Her biggest complaint about the current approach, and the artificial boundaries that she sees as part of capitalism, is the persistent devaluation of the work of the planet and of women. In particular, she pointed to the economic valuation system that had created a false production boundary: “If producers consume what they produce—such as food in a family or community garden—they are, somehow, not producing anything. In other words, production takes place only when commodification begins, but not before. This results, perversely, in a system that produces less and less while pretending to produce more and more. We are in a situation where we are using increasingly more units of energy to produce fewer and fewer units of food.” More
International Permaculture Day Video Channel: http://www.youtube.com/user/IntPermacultureDay
SUNDAY 6TH MAY is International Permaculture Day which occurs 1st Sunday of May annually.
Wednesday, May 2, 2012
The economics of the future is based on people and biodiversity - not fossil fuels, toxic chemicals and monocultures.
Economy and ecology have the same roots “oikos” - meaning home - both our planetary home, the Earth, and our home where we live our everyday lives in family and community.
But economy strayed from ecology, forgot the home and focused on the market. An artificial “production boundary” was created to measure Gross Domestic Product (GDP). The production boundary defined work and production for sustenance as non-production and non-work - “if you produce what you consume, then you don’t produce”. In one fell swoop, nature’s work in providing goods and services disappeared. The production and work of sustenance economies disappeared, the work of hundreds of millions of women disappeared.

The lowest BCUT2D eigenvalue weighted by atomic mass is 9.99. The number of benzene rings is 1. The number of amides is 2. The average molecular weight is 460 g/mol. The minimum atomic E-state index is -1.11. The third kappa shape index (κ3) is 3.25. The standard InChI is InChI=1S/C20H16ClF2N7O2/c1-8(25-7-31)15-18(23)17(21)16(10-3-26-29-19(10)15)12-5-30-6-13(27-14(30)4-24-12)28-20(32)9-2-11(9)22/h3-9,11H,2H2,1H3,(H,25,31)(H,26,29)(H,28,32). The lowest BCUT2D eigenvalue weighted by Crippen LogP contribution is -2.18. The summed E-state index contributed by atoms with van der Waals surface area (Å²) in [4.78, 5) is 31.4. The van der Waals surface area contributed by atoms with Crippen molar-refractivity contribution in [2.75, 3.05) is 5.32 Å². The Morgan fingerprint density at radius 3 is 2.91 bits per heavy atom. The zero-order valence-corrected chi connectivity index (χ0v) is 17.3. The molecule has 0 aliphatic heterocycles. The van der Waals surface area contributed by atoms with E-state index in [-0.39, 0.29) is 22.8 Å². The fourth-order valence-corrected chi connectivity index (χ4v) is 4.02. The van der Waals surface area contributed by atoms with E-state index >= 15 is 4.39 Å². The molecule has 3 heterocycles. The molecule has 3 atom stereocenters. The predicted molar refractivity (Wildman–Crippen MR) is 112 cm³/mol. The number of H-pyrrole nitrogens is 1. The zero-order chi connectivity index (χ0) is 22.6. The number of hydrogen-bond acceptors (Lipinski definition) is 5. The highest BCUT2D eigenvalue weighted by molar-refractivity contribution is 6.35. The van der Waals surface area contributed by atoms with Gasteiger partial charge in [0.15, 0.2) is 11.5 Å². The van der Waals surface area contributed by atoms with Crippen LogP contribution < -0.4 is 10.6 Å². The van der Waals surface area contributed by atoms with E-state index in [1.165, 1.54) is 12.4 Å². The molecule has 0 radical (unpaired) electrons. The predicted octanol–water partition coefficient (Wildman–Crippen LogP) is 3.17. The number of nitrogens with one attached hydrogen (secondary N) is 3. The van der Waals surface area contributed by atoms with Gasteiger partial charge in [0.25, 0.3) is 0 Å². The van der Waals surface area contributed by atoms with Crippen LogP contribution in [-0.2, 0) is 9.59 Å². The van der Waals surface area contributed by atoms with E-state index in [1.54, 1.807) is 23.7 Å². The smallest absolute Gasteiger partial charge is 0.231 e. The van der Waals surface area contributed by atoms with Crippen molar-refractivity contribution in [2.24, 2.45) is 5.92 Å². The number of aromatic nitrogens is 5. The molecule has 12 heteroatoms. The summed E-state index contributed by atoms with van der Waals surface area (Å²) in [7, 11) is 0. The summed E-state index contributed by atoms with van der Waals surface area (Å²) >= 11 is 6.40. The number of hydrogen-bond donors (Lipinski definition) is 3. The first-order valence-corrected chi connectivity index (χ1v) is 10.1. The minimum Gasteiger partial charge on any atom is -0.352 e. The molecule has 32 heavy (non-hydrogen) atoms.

To the false measure of growth is added a false measure of “productivity”. Productivity is output for unit input. In agriculture this should involve all outputs of biodiverse agro-ecosystems - the compost, energy and dairy products from livestock, the fuel and fodder and fruit from agroforestry and farm trees, the diverse outputs of diverse crops. When measured honestly in terms of total output, small biodiverse farms produce more and are more productive.
Bhutan has given up the false categories of GNP and GDP, and replaced them with the category of “gross national happiness” which measures the wellbeing of nature and society. More
Tuesday, May 1, 2012
Medea Benjamin is cofounder of the women-led peace group CODEPINK and the human rights/fair trade group Global Exchange.